Change abounds for Longhorns this spring
Mack Brown had been the boss at Texas since the 1998 season, but Charlie Strong rode into town and his first spring practice as the new head man in burnt orange begins on Tuesday.
Let’s take a closer look at the Longhorns.
2013 record: 8-5 (7-2, Big 12)
Returning starters: Six offense, seven defense
Spring game: April 19
Is David Ash still David Ash? This time last year, the Texas quarterback was entering spring as the Big 12’s most experienced passer. He made major progression from his rocky freshman season (four TDs, eight INTs) to a sophomore year (19 TDs, eight INTs) with nearly as many highs as lows. Last year, concussions kept him off the field for 10 games and he didn’t play after September. He was hardly able to practice last year, and though he’s reportedly back full strength this spring, that’s a long time off. He won’t face contact during practice, but how much does Texas believe in him? How many first-team reps will sophomore (that designation is a whole ‘nother story, by the way) Tyrone Swoopes get?
Ash has a chance to reclaim his status as Texas’ starter, but this is a new staff and a new offense. Is he more than an above average passer liable to rough patches? If he’s going to prove it, now is the time. Before showing any improvement, can he first prove he’s at least his old self after so much time away?
What’s the vision for the offense? Charlie Strong originally said ex-OSU offensive line coach Joe Wickline would call the plays when he introduced his staff on Jan. 15.
Earlier this month, he told CBS that co-offensive coordinator Shawn Watson would "be the voice" for the offense. That discrepancy is likely based in Texas avoiding a buyout on Wickline’s contract with Oklahoma State by naming him offensive coordinator, even though he won’t be the playcaller. He’ll have influence and be on the field rather than in the booth, but won’t have final say on pay calls.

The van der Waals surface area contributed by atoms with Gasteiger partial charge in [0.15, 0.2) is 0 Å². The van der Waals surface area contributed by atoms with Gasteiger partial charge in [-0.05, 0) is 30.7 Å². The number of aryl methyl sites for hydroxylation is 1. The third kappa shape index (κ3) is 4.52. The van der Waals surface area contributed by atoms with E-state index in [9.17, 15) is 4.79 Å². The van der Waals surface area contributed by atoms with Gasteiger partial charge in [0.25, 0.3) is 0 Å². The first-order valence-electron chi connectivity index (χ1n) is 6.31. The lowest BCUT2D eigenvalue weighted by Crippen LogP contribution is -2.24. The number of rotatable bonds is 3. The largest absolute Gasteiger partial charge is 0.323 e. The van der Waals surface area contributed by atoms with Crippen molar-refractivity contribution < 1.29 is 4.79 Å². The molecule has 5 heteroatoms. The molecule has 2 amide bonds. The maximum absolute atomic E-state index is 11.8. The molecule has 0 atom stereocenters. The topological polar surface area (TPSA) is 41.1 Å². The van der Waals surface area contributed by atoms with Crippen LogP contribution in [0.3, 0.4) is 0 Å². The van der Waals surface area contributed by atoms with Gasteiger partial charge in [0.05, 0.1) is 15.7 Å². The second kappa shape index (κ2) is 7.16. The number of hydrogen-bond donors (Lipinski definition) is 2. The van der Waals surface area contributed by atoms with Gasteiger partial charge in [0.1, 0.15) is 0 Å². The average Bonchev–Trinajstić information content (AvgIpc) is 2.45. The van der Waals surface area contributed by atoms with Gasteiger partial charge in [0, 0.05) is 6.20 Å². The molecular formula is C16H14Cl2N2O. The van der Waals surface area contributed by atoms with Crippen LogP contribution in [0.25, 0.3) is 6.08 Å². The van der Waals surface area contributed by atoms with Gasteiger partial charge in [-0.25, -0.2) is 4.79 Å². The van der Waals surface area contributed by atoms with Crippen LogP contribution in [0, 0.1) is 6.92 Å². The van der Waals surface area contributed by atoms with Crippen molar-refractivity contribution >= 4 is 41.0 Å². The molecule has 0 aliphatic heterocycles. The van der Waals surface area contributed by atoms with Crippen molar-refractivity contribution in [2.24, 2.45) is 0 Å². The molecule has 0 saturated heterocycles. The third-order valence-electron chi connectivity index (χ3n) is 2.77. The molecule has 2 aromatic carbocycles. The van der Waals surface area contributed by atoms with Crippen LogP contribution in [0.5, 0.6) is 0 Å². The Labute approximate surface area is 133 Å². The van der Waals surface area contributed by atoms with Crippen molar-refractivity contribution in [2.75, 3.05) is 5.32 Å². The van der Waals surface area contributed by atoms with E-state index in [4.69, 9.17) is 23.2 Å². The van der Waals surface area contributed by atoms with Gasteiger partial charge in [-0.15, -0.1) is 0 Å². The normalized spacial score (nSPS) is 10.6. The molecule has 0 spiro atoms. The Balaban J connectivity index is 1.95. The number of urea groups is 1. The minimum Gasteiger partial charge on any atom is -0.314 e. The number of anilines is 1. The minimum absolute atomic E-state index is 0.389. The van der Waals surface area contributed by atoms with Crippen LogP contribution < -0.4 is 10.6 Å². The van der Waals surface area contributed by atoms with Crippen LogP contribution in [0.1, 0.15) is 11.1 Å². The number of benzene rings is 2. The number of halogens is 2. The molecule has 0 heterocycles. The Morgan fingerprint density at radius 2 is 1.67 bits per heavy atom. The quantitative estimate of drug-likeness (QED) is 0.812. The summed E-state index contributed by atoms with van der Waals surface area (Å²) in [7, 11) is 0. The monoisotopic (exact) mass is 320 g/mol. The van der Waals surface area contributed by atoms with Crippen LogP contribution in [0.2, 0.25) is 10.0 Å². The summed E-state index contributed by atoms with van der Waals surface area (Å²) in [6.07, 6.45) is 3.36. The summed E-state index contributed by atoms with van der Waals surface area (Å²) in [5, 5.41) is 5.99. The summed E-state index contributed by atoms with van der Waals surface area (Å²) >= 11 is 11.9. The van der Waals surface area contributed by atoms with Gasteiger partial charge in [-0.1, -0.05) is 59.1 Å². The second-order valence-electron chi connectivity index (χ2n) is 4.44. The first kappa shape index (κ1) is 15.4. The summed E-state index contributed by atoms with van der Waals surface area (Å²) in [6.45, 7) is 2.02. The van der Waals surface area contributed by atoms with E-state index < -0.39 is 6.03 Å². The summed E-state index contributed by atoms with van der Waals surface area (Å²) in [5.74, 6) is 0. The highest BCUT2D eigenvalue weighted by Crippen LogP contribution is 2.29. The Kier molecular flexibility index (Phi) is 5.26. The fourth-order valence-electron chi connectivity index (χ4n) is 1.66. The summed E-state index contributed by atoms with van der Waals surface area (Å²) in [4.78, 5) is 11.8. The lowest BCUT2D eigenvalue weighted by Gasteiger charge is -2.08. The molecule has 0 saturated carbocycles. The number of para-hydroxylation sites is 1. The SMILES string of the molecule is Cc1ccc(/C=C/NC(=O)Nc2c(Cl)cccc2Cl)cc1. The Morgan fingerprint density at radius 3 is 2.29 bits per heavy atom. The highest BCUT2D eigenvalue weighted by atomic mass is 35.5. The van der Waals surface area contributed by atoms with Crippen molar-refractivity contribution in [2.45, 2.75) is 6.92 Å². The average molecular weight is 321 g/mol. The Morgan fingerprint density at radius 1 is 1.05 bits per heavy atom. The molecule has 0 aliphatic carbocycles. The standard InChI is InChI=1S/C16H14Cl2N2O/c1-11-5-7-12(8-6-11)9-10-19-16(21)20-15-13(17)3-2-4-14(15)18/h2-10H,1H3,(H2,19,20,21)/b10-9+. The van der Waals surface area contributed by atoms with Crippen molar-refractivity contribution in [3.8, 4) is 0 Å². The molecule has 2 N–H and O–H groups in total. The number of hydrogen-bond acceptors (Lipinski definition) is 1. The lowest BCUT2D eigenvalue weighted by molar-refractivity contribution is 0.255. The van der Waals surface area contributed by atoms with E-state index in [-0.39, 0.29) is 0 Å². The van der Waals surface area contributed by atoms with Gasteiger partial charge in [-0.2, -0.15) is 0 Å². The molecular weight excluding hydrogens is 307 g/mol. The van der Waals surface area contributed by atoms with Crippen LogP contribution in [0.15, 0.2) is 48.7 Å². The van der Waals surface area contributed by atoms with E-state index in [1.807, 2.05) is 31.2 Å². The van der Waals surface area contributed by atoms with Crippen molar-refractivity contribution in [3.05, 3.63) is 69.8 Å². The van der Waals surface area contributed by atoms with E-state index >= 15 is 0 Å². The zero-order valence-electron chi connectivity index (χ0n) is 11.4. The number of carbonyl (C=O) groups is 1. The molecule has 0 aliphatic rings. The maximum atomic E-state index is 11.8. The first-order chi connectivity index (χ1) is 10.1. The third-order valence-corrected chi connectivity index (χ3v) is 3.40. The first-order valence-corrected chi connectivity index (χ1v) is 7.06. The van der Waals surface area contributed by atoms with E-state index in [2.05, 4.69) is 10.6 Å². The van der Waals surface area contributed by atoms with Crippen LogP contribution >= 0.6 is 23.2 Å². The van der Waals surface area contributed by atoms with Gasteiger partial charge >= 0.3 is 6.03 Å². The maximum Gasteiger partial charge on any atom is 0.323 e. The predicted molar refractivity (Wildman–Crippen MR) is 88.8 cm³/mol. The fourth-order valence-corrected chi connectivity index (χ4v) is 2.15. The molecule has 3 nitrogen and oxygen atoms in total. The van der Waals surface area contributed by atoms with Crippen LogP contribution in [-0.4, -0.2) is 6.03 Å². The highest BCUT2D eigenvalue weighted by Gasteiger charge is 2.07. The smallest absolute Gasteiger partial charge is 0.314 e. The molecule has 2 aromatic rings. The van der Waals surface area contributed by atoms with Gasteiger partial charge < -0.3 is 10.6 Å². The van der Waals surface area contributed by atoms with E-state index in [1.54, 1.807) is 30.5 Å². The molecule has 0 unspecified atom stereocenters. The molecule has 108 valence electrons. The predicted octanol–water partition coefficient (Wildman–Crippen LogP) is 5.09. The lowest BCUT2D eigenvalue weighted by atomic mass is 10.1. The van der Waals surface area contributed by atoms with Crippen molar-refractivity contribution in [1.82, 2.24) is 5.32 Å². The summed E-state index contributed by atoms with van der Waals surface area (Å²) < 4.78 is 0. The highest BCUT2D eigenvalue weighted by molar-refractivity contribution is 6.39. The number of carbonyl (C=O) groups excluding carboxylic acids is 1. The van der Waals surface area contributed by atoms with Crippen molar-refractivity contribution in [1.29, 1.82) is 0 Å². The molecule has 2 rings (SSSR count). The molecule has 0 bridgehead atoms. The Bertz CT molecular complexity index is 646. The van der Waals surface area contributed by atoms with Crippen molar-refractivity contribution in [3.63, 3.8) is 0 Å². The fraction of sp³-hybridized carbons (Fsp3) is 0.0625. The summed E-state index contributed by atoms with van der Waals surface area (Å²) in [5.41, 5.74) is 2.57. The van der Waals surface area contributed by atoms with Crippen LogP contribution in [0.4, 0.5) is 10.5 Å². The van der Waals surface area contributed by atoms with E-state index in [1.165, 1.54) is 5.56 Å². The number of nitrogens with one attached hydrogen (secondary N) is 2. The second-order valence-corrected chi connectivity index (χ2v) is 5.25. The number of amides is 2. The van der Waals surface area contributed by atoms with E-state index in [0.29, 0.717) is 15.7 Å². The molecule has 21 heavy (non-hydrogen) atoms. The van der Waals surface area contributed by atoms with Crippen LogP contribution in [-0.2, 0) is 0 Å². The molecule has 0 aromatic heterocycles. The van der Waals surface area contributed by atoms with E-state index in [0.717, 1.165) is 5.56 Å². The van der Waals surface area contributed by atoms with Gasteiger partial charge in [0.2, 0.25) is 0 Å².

So far, just about everyone involved has described the Longhorns offense as "multiple," but will they embrace strength along the offensive line and a deep stable of experienced, talented running backs? That’s the safe bet, but we saw a tendency to fall in love with the pass last season. (The escape at Iowa State immediately comes to mind.) How much will Texas spread it out? We’ll get a few glimpses during the spring that may offer clues, but definitive proof may not arrive until the fall, when games go live.
How will the Longhorns handle the culture change? Texas players have already been through a couple months of Pat Moorer’s offseason program, but until Sunday night, attrition hadn’t kicked in. Two seniors, defensive back Leroy Scott and fullback Chet Moss, were dismissed for violating team rules. That made them the first two casualties of the coaching change.
It happens every time there’s a change, though it’s rarely as dramatic as Kansas coach Charlie Weis removing nearly 30 players in his first year as the Jayhawks coach. The next month will be the first time Texas players have a chance to work with Strong and their position coaches up close. Who, if anyone, will be heading elsewhere when spring is over?
Player to watch: Malcom Brown, DT
The 305-pound junior broke out as Texas’ best interior lineman alongside Jackson Jeffcoat last year, and it didn’t take him long to impress new defensive line coach Chris Rumph.